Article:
One of the most important precepts of modern science is its open-mindedness and ability to take ideas from non-scientific fields and incorporate them into their approach to modern life. This is especially true of psychology and has been since the beginning with Freud and Jung. Freud commonly looked to literature for examples of his theories in action, such as his notion of Oedipus and Electra complexes. Jung was one of the great commentators on religion and mythology of his time, using them in part to fuel his theory of a “collective unconscious,” which informs our tendency to share certain “archetypes” in stories from around the world.
The same holds true with modern psychology and Feng Shui.
So, what is Feng Shui, and what can its classic precepts contribute to modern psychology?
Feng Shui 101
For those not in the know, Feng Shui is an ancient Chinese precept which holds that the arrangement of certain items in the home and, by extension, our lives have the potential to release and control an “energy,” Qi. The nature of Qi in your life can help dictate your mood.
Feng Shui and Psychology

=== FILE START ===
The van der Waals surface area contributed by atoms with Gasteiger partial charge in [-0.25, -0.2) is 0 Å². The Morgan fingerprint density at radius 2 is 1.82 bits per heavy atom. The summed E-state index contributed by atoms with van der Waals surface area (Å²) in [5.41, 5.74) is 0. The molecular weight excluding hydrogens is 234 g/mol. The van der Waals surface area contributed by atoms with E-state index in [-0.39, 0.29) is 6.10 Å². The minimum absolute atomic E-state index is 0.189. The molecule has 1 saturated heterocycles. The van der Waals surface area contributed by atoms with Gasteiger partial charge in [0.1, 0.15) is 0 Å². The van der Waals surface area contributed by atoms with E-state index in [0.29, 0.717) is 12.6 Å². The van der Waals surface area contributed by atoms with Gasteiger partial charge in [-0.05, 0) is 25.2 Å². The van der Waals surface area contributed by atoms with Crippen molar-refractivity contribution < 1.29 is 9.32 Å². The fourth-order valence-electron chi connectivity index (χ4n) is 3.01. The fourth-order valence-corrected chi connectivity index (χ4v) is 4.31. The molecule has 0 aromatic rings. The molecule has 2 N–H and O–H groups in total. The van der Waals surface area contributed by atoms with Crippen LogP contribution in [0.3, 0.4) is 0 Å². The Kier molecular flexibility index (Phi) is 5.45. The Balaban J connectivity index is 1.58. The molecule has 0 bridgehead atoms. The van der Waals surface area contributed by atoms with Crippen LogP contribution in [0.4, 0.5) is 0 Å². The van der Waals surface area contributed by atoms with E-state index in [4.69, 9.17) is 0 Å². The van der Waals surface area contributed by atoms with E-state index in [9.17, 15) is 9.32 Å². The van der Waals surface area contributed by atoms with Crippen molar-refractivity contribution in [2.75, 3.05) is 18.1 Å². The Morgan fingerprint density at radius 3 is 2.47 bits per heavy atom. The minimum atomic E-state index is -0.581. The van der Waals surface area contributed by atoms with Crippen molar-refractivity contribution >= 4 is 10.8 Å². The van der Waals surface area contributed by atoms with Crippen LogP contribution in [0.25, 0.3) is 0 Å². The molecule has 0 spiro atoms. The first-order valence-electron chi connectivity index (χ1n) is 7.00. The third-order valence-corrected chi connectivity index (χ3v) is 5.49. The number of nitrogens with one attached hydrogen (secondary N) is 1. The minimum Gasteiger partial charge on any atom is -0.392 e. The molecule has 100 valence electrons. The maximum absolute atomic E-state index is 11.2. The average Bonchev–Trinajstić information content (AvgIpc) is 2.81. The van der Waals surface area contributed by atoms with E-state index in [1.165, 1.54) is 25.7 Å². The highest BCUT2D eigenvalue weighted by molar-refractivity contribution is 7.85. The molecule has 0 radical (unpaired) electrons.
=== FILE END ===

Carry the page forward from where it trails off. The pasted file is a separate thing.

Obviously, modern psychology and the sciences as a whole do not find evidence for the existence of “Qi” or any other unproven “energy source.”
That said, the idea that your surroundings can have a powerful impact on your mood and psychological state is an idea which is not only plausible, but seems all the more probable with further research being done in that field. As we continue to learn about the impact that one’s surroundings have on psychological development, the ability to manage those surroundings becomes all the more important, and the possibilities are intriguing for psychologists.
Here again, Feng Shui can help. The whole point of Feng Shui is to achieve a sense of balance. Even without the existence of “Qi,” achieving a balance in environmental factors such as space and noise can help cut down on stress, which can, in turn, improve patients’ psychological development early in life and help them maintain healthy mindsets later on.
For as old an idea as it may be, Feng Shui-influenced environmental psychology may become a new wave in psychological discourse.